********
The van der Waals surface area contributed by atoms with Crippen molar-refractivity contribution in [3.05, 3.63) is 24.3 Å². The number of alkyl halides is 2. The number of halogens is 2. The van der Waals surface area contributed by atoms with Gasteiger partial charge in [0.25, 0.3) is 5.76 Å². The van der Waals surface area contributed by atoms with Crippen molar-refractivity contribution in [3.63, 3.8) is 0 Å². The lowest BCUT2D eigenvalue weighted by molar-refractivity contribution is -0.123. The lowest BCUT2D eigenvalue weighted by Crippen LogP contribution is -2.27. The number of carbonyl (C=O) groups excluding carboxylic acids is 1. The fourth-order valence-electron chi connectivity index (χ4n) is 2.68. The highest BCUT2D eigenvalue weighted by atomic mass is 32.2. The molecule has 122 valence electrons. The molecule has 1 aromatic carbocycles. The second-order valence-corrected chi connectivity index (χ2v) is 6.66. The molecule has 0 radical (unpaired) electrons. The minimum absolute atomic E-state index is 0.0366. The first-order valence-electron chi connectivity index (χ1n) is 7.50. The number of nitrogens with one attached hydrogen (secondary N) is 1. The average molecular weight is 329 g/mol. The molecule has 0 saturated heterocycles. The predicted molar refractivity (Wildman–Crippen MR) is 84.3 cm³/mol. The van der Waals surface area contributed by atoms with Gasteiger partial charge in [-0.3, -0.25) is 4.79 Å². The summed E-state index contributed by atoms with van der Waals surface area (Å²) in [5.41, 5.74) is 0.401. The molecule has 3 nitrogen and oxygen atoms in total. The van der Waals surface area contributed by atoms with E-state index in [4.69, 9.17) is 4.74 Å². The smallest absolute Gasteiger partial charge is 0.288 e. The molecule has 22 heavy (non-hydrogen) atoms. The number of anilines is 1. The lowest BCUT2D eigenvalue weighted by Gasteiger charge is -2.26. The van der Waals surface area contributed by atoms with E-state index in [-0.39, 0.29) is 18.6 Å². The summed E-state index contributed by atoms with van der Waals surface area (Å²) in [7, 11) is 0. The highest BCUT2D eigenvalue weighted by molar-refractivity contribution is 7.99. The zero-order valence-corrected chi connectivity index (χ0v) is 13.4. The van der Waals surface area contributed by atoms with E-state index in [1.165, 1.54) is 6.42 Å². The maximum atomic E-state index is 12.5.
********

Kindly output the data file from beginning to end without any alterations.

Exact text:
The van der Waals surface area contributed by atoms with Crippen molar-refractivity contribution in [3.05, 3.63) is 24.3 Å². The number of alkyl halides is 2. The number of halogens is 2. The van der Waals surface area contributed by atoms with Gasteiger partial charge in [0.25, 0.3) is 5.76 Å². The van der Waals surface area contributed by atoms with Crippen molar-refractivity contribution in [3.63, 3.8) is 0 Å². The lowest BCUT2D eigenvalue weighted by molar-refractivity contribution is -0.123. The lowest BCUT2D eigenvalue weighted by Crippen LogP contribution is -2.27. The number of carbonyl (C=O) groups excluding carboxylic acids is 1. The fourth-order valence-electron chi connectivity index (χ4n) is 2.68. The highest BCUT2D eigenvalue weighted by atomic mass is 32.2. The molecule has 122 valence electrons. The molecule has 1 aromatic carbocycles. The second-order valence-corrected chi connectivity index (χ2v) is 6.66. The molecule has 0 radical (unpaired) electrons. The minimum absolute atomic E-state index is 0.0366. The first-order valence-electron chi connectivity index (χ1n) is 7.50. The number of nitrogens with one attached hydrogen (secondary N) is 1. The average molecular weight is 329 g/mol. The molecule has 0 saturated heterocycles. The predicted molar refractivity (Wildman–Crippen MR) is 84.3 cm³/mol. The van der Waals surface area contributed by atoms with Gasteiger partial charge in [-0.3, -0.25) is 4.79 Å². The summed E-state index contributed by atoms with van der Waals surface area (Å²) in [5.41, 5.74) is 0.401. The molecule has 3 nitrogen and oxygen atoms in total. The van der Waals surface area contributed by atoms with E-state index in [4.69, 9.17) is 4.74 Å². The smallest absolute Gasteiger partial charge is 0.288 e. The molecule has 22 heavy (non-hydrogen) atoms. The number of anilines is 1. The lowest BCUT2D eigenvalue weighted by Gasteiger charge is -2.26. The van der Waals surface area contributed by atoms with E-state index in [-0.39, 0.29) is 18.6 Å². The summed E-state index contributed by atoms with van der Waals surface area (Å²) in [7, 11) is 0. The highest BCUT2D eigenvalue weighted by molar-refractivity contribution is 7.99. The zero-order valence-corrected chi connectivity index (χ0v) is 13.4. The van der Waals surface area contributed by atoms with E-state index in [1.165, 1.54) is 6.42 Å². The maximum atomic E-state index is 12.5.